Inquiring minds: Tell me about the word 'Cribbage'

Each week the staff at the Roseville Library answers more than 2,500 questions on every subject under the sun. Here are some of the most interesting ones they’ve gotten lately.

Q.  I really love the game “cribbage.” Can you tell me about that word? Is there a verb “to crib?”

A.  Cribbage, the card game played with the little pegboard, has been around at least since the 17th century.  It gets its name from the “crib” — the pile of discards that belong to the dealer. The first print reference to the game appeared in 1630. At about the same time, Shakespeare used the verb “to crib” meaning to shut something up in a small space. That use of the verb is less common now, but starting at the end of the 18th century, “to crib” acquired a new, quite specific meaning. As generations of students once knew, “to crib” is to copy information without attribution. In our age of cut-and-paste Internet technology, plagiarism doesn’t always have the stigma it once carried, but most people continue to frown on cribbing as a path to academic success.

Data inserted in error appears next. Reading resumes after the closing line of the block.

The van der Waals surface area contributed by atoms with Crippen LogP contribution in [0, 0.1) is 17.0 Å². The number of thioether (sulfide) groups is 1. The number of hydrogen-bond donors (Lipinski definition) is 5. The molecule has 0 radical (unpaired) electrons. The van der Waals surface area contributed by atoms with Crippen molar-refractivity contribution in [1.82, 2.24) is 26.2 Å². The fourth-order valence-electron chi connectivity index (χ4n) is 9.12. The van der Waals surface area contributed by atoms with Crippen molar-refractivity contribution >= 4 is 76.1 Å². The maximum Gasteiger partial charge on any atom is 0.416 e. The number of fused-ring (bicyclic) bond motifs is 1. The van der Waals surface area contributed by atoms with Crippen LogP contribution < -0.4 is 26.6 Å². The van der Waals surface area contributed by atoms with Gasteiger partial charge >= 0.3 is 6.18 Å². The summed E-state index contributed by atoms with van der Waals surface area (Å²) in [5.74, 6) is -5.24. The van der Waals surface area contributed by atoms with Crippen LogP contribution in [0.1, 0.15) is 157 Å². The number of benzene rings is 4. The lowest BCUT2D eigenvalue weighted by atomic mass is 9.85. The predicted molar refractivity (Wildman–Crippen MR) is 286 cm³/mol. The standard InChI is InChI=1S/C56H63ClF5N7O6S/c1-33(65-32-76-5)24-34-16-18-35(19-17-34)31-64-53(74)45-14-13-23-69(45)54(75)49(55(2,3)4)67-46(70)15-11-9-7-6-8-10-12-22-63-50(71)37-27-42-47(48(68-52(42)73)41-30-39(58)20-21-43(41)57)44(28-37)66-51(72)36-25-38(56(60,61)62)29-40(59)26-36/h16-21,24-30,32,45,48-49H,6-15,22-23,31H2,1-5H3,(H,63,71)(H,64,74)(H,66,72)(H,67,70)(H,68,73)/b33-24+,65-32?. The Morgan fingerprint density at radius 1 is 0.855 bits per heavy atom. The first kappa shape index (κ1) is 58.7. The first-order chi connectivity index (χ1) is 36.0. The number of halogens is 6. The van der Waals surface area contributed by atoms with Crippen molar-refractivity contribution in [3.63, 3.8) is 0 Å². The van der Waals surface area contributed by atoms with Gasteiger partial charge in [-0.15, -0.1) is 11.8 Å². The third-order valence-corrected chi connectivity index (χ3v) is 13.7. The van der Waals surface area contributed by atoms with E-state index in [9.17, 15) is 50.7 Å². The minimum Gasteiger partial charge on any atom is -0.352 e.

(Oxford English Dictionary)

Do you have a question for the staff at the Roseville Library? You can call them at 628-6803 or ask your question in person at the Information Desk, Roseville Library, 2180 Hamline Ave. Library hours are 10 a.m. to 9 p.m. Monday through Thursday; 10 a.m. to 5 p.m. on Friday and Saturday; and 1 to 5 p.m. on Sunday.

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